Confession. Quite possibly the most ominous of the Sacraments. But I would argue that it also the one with the most rewards. Not only can we freely receive this Sacrament as much as we feel necessary, but it can truly, in a very real way, improve how we live our everyday lives. Not to mention the physical rewards can be felt immediately.

Embarrassing admission: I’ve had some really really really tough confessions over the years. Some things I was absolutely ashamed to tell another human — let alone a priest in persona Christi, or in the person of Christ. But never have I ever left feeling judged. The priests truly show mercy. And boy, have I needed it. I’ve always left feeling relief, joy and peace. Penances were never as challenging as I felt perhaps I deserved (there’s that mercy at work). It truly felt as though a burden was lifted from my shoulders. Much like when Jesus says in Matthew 11:28-30:

 “Come to me, all you who labor and are burdened, and I will give you rest. Take my yoke upon you and learn from me, for I am meek and humble of heart; and you will find rest for your selves. For my yoke is easy, and my burden light.”

This is truly what a good, honest participation in the Sacrament of Reconciliation is like.

So I am blessed to have several wonderful, dear priest friends. Some folks think I’m crazy, but I prefer to share my confession with one of them rather than a priest I don’t know. They know me; they know the context to my sins. And due to that, the advice is always on point. And you know what? I don’t worry about them remembering my confession because they don’t. And even if they did, they aren’t allowed by Canon Law to remind me that they remember. Such freedom in this! 😉 This is the idea behind having a spiritual director who is also a priest so they can absolve your sins with the context and give you advice (did you know that’s what a priest does before he gives you your penance?).

This last summer I asked a priest buddy to hear a confession that was going to be full of some heavy stuff. It required a lot of preparation on my part. It was a confession where I felt the need to repeat some sins I felt I only half-owned in previous confessions or things perhaps I omitted. This could be referred to as a General Confession, though not sure we fully played by the rules to truly call it that. Regardless, it took more than an hour and was the most honest I’ve ever been with another person. I was scared out of my mind to participate in this confession, but both Father and I knew it was what I needed to grow in my faith and let go of some old wounds I had been battling for years. It was one of the most powerful experiences of my adult life and I am grateful everyday for the mercy and peace I felt when Father placed his heads on my head to pray the Prayer of Absolution over me. I could feel the Holy Spirit moving through my body, truly letting the sin out of me, unburdening me, and allowing me to feel freedom and the light yoke in which Jesus promises us. It was a day that changed my life for the better.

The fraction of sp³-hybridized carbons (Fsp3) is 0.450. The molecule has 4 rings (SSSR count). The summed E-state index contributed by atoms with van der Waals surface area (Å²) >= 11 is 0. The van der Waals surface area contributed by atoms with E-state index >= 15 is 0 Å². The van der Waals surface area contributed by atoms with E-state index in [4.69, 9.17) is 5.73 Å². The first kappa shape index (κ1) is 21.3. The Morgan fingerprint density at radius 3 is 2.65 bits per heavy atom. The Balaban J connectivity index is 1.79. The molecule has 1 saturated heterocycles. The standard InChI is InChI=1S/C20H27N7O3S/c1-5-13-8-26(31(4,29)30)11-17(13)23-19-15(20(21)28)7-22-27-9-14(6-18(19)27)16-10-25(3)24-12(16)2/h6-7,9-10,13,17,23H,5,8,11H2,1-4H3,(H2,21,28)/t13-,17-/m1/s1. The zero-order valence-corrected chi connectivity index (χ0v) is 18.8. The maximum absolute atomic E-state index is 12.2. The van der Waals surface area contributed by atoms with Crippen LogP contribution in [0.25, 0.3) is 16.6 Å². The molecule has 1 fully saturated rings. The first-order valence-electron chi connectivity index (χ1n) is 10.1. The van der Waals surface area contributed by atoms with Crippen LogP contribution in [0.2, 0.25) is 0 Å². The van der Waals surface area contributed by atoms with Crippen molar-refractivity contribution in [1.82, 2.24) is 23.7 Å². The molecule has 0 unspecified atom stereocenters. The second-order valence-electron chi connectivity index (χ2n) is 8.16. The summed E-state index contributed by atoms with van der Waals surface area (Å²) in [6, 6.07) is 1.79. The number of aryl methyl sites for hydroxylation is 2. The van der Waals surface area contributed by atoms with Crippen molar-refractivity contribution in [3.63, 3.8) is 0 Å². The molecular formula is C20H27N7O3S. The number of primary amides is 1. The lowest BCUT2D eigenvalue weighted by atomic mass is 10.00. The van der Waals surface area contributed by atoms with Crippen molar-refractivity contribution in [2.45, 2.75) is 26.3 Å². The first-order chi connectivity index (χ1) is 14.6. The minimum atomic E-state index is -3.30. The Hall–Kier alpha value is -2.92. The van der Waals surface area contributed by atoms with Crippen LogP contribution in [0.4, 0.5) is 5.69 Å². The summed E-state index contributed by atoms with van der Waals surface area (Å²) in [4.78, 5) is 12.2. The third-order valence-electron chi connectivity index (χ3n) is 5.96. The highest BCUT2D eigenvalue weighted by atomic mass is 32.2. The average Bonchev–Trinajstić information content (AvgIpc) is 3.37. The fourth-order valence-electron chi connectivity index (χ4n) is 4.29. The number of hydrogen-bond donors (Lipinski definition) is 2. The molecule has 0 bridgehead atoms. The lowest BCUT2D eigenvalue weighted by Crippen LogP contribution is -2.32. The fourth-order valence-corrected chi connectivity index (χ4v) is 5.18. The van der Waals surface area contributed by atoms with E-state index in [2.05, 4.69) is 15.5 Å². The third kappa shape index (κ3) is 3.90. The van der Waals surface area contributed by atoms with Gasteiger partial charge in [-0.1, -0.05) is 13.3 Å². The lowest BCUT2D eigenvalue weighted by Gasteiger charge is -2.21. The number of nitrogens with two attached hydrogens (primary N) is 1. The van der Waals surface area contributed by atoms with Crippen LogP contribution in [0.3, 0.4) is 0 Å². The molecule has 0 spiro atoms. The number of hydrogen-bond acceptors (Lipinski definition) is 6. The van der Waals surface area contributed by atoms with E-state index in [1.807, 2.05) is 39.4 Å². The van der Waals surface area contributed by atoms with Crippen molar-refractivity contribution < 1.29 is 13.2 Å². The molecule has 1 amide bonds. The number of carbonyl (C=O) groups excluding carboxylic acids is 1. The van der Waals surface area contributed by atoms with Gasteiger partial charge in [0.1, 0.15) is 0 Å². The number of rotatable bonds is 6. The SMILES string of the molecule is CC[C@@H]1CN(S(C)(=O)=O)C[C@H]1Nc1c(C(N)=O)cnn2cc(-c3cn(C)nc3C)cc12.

Now I can’t talk about Confession without talking about the g-word. Yep. G-R-A-C-E. So one thing to always remember: grace isn’t earned. God freely gives this beautiful gift that helps us continue to live our relationship with Jesus Christ. So the more we choose the path which God hopes for us, the more we are able to receive the outpouring of grace. Guess what that means? After confession, we are more open to God because confession repairs the distorted relationship. Let the grace flow from there,  y’all! It’s “easier” to keep living on the straight and narrow (though I’d argue living a life for Christ is more like the curvy and wide cause that’s how fun it is to be a Christian) with all that grace all over the place!

Lent is a penitential season in the Church. This is why you will often find longer than normal lines at the Confessional. The Catholic Church encourages us to seek this Sacrament especially during this season as we approach the celebration of Easter. On the top of how often to go to confession, the Canon says:

“Can.  989 After having reached the age of discretion, each member of the faithful is obliged to confess faithfully his or her grave sins at least once a year.”

If you haven’t gone to confession in a while, Lent is a great time to go. There are many penance services around dioceses as well as priests making themselves more available with additional options for confession. What a better way to prepare for the celebration of Easter than to clean your soul!

Whether you’ve been to confession recently or haven’t been in years, prayerfully consider making it a priority during this Lenten season. Know that you will be in my prayers.

To sum it up, in the Sacrament of Reconciliation we receive:


What are you waiting for?



Nota bene: Father Darryl Millette graciously provided the photo from his parish confessionals in Sacred Heart Parish in Watson, Saskatchewan.